Meanwhile, a ninety-year-old man in town decides to take a journey to the Nevada desert in his Model T car, to seek justice in solving two cold case murders. He talks Reba into going with him, after giving her a very expensive gold and turquoise squash blossom necklace, formerly owned by his niece who just died. During the trip, Reba and the old man uncover an eerie story of lies and betrayal. Will the truth be too hard for either of them to bear?
Down Squash Blossom Road, Book 2
Cowgirl Reba Cahill’s schedule is full. Save the family ranch. Free her mom from a mental institute. Take another road trip. Solve a murder and a kidnapping. Plus, she must evade a scary stalker. Can she also squeeze in romance?
What do you find is the easiest part of the writing and publishing process? What’s the hardest?
The actual writing is the easiest part, even though it can take many months or even years to accomplish, with much strain on the brain at times. However, the most difficult challenge is all the necessity of marketing involved. It does no good to write something, if no one knows about it.
Somehow the writer must spark that elusive word-of-mouth dynamic that incites a satisfied reader to tell others. But most writers dread this part of the process, as he or she tends to be an introvert and enjoys most the solitary comfort zone of creating. Not always fun to put yourself ‘out there’ and do promotion.
What impact does your faith have on your writing?
Every writer has a world view of some sort. Mine comes from my Christian belief. And as I write, I try very hard not to be preachy, but to show the struggles of characters in coming to terms with God’s part in their lives. Some believe in Him. Others don’t. But He is definitely a Being to be reckoned with.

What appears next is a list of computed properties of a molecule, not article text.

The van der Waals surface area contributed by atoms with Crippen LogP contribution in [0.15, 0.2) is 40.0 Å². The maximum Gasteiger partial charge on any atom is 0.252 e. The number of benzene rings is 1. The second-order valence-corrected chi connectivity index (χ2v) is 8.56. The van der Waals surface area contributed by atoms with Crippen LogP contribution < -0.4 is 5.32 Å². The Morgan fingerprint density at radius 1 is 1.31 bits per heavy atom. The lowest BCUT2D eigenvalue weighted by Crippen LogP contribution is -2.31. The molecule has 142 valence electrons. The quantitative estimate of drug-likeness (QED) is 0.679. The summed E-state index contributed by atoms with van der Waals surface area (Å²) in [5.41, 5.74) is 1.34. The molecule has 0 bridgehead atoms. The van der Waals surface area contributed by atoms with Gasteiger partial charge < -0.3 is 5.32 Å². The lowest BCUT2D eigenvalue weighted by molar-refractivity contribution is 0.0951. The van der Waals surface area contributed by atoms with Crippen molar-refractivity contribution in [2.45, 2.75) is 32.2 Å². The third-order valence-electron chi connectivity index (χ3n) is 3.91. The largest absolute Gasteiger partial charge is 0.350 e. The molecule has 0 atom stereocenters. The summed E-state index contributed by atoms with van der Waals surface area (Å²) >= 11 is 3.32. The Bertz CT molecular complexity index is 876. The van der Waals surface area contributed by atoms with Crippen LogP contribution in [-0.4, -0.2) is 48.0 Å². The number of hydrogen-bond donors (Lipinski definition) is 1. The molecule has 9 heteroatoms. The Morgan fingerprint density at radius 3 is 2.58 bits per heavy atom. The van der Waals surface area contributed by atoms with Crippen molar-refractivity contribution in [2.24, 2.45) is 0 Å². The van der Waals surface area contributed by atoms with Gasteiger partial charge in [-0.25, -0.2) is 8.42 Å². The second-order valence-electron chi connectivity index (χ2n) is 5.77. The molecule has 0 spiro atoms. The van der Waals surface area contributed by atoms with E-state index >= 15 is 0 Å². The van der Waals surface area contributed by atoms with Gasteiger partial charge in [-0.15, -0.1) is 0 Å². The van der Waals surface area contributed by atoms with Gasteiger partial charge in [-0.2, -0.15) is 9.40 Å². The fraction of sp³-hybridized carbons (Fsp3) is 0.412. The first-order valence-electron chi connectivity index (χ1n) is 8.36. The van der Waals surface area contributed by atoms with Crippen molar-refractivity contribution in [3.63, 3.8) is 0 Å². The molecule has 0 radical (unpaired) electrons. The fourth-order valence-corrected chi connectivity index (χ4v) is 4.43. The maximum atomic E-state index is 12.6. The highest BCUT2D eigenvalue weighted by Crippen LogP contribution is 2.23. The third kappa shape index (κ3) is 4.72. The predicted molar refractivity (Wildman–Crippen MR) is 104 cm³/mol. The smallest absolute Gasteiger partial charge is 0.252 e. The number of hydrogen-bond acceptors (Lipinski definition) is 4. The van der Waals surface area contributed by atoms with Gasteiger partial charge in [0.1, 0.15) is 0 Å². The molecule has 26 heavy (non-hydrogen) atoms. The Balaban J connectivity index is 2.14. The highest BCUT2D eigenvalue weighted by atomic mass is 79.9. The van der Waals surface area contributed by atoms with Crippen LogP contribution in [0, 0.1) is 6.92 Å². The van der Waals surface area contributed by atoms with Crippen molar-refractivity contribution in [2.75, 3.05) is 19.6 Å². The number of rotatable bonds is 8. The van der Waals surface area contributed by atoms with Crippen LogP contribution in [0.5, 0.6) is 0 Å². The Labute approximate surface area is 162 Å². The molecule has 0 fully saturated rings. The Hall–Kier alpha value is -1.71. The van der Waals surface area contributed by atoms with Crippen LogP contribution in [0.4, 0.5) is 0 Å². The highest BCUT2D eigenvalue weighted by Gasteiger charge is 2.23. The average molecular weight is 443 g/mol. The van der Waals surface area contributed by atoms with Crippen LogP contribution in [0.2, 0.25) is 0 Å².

I think an increasing number of Christian readers want to read books with real-life struggles, so keep it up.
What’s your favourite fiction genre, and why?
Mysteries of all kinds, historical and contemporary, cozy and thriller. Love the challenge of guessing who did what, digging through the intricate plotting, and the motive behind it all. In The Trails of Reba Cahill Series, I stay with the western genre of my late husband, Stephen Bly, but add mystery and a touch of romance. Actually, I have to admit that by Book 3, the story is more romance than mystery!
Well, I love a good romance!
What book (or books) are you currently reading?
The Name of the Rose by Umberto Eco. This is a tedious read in many ways, but also charming at the same time. Set in 1327 about Franciscans in a wealthy Italian abbey suspected of heresy. Brother William of Baskerville arrives to investigate and his mission is overshadowed by seven bizarre deaths. Brother William turns detective. Never would have picked this novel on my own, but was recommended by members of an online fiction book club. Have enjoyed entering a world so unlike my own or any of our own genre stories.
Thank you, Janet! It’s been great to meet you and learn more about Beneath a Camperdown Elm.
You can find Janet Bly online at: